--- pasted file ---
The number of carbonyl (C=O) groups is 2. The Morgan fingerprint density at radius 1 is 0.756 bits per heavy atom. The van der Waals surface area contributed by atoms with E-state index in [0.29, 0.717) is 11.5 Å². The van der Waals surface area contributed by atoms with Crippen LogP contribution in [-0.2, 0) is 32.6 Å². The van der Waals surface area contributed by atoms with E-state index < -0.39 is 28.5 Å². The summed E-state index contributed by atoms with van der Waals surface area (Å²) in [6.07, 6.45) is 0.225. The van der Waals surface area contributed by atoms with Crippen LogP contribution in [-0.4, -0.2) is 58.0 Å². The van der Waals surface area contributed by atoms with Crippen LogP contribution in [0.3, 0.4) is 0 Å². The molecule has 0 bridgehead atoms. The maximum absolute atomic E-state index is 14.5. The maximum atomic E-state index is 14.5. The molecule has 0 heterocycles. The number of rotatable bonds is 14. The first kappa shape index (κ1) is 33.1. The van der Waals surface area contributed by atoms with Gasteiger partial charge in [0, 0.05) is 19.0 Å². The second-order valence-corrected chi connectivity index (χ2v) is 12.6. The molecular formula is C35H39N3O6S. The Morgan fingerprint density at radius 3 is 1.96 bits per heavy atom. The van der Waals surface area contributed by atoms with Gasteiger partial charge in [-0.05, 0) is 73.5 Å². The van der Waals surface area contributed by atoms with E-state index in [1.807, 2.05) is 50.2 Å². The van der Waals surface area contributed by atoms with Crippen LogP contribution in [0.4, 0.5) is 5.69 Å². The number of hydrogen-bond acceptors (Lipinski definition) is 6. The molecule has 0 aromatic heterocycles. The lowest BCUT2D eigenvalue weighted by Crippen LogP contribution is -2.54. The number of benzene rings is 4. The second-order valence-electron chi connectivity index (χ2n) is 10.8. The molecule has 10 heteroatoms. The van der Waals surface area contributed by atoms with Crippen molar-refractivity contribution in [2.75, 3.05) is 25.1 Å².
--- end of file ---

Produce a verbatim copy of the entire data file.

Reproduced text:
The number of carbonyl (C=O) groups is 2. The Morgan fingerprint density at radius 1 is 0.756 bits per heavy atom. The van der Waals surface area contributed by atoms with E-state index in [0.29, 0.717) is 11.5 Å². The van der Waals surface area contributed by atoms with Crippen LogP contribution in [-0.2, 0) is 32.6 Å². The van der Waals surface area contributed by atoms with E-state index < -0.39 is 28.5 Å². The summed E-state index contributed by atoms with van der Waals surface area (Å²) in [6.07, 6.45) is 0.225. The van der Waals surface area contributed by atoms with Crippen LogP contribution in [-0.4, -0.2) is 58.0 Å². The van der Waals surface area contributed by atoms with Crippen LogP contribution in [0.3, 0.4) is 0 Å². The molecule has 0 bridgehead atoms. The maximum absolute atomic E-state index is 14.5. The maximum atomic E-state index is 14.5. The molecule has 0 heterocycles. The number of rotatable bonds is 14. The first kappa shape index (κ1) is 33.1. The van der Waals surface area contributed by atoms with Gasteiger partial charge in [0, 0.05) is 19.0 Å². The second-order valence-corrected chi connectivity index (χ2v) is 12.6. The molecular formula is C35H39N3O6S. The Morgan fingerprint density at radius 3 is 1.96 bits per heavy atom. The van der Waals surface area contributed by atoms with Gasteiger partial charge in [-0.05, 0) is 73.5 Å². The van der Waals surface area contributed by atoms with E-state index in [1.807, 2.05) is 50.2 Å². The van der Waals surface area contributed by atoms with Crippen LogP contribution in [0.4, 0.5) is 5.69 Å². The number of hydrogen-bond acceptors (Lipinski definition) is 6. The molecule has 0 aromatic heterocycles. The lowest BCUT2D eigenvalue weighted by Crippen LogP contribution is -2.54. The number of benzene rings is 4. The second-order valence-electron chi connectivity index (χ2n) is 10.8. The molecule has 10 heteroatoms. The van der Waals surface area contributed by atoms with Crippen molar-refractivity contribution in [2.75, 3.05) is 25.1 Å².